Soaking up Samarkand

Trip Start Aug 08, 2011
Trip End Ongoing

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Flag of Uzbekistan  ,
Friday, March 30, 2012

As we boarded the bus that would take us west from Tashkent to Samarkand, we were reminded of the relative luxury of Turkey's modern buses, with free drinks and cakes, reclining seats and air conditioning. The rusting wheel arches and flaking paint on the outside matched perfectly the grubby and decaying interior. There was no storage space below the bus, so we lugged our bags inside and were instructed by the driver to dump them in the aisle, much to the annoyance of the other passengers.

We were thrust into the limelight by this simple act, and for the rest of the journey, we felt eyes on us, as the exotic foreigners who were clogging up the bus with their bags. Although there is a tourism industry in Uzbekistan, the majority of tourists travel in the relative comfort of tour groups, with their own buses and pre-booked taxis and hotels. We had no such luxury, though the journey was not particularly uncomfortable.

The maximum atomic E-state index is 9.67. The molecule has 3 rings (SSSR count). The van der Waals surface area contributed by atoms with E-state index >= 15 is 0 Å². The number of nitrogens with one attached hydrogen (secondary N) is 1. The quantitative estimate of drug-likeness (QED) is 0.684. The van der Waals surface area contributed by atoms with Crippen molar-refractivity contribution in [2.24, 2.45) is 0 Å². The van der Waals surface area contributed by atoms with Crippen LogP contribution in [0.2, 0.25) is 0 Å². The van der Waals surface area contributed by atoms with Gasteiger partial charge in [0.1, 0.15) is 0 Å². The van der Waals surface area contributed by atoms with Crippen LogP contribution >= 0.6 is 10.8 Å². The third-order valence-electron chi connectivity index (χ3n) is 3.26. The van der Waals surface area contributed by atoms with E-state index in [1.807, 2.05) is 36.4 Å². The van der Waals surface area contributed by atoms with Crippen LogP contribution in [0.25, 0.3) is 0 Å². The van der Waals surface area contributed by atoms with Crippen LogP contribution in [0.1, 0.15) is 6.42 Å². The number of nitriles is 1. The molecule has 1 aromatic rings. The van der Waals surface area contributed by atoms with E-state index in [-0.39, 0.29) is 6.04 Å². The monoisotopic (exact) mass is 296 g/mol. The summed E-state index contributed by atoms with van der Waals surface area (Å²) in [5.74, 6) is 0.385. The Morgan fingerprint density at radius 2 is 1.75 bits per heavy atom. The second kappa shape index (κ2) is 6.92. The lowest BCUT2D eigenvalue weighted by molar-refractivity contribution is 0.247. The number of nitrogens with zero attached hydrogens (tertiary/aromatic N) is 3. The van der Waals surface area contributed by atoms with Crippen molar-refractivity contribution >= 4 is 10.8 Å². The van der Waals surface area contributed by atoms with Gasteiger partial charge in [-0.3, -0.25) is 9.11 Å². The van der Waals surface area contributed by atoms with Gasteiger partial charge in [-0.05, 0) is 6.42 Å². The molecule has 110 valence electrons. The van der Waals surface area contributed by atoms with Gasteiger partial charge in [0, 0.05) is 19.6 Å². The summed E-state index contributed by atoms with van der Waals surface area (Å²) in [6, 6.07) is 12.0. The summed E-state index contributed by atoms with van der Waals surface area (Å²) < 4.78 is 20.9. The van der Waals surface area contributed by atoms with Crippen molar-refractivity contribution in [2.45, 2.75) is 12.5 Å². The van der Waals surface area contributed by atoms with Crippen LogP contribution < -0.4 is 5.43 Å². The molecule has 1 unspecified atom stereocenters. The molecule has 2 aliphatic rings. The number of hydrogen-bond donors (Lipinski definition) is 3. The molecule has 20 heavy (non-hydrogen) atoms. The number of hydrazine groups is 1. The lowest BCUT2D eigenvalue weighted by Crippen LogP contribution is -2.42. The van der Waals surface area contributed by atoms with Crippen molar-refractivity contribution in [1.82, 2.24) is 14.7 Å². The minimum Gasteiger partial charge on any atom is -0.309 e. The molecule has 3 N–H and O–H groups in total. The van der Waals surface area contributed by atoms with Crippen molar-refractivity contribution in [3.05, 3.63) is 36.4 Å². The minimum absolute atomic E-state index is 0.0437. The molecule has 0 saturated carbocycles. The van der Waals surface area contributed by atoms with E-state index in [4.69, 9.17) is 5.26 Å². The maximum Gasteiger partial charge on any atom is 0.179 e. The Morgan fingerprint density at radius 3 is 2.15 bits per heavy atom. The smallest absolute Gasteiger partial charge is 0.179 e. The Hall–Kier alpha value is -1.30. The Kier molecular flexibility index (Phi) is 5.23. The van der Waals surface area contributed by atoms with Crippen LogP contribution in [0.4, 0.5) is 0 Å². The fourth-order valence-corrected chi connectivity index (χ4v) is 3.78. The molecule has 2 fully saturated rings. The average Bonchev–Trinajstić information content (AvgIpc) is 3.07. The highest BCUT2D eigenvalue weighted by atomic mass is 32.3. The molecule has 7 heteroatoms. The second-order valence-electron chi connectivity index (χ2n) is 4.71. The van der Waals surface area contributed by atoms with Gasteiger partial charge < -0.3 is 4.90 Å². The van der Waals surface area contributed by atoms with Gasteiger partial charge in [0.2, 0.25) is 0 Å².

Out of the window, a grim scene materialised, with tumbledown houses abutting little allotments in which women hacked at the seemingly barren earth with pick-axes. Everywhere was another sign of poor support for these rural communities – temporary plastic roofs, emaciated donkeys, makeshift repairs. The scene on this flat plain which connects Tashkent and Samarkand did not change for several hours, until farmland became sparser and gave way to a handful of rolling hills, before more farmland returned as before.

Our arrival at Samarkand's dusty Siob Bazaar was a confusing one, not knowing which direction to turn, and feeling hundreds of eyes watching us weighted down with our bags and wrestling with the map. Two stranded tourists were easy pickings for women and children begging at the peripheries of the bazaar, who stood over us as we tried to get our bearings. Minutes passed, and we headed decisively in a direction – any direction – in order to find a quiet place. Eventually turning down a side-street and finding a man resting on a trolley to send us in the right direction, we headed to Bahodir's guesthouse, which would be our home for the next few days.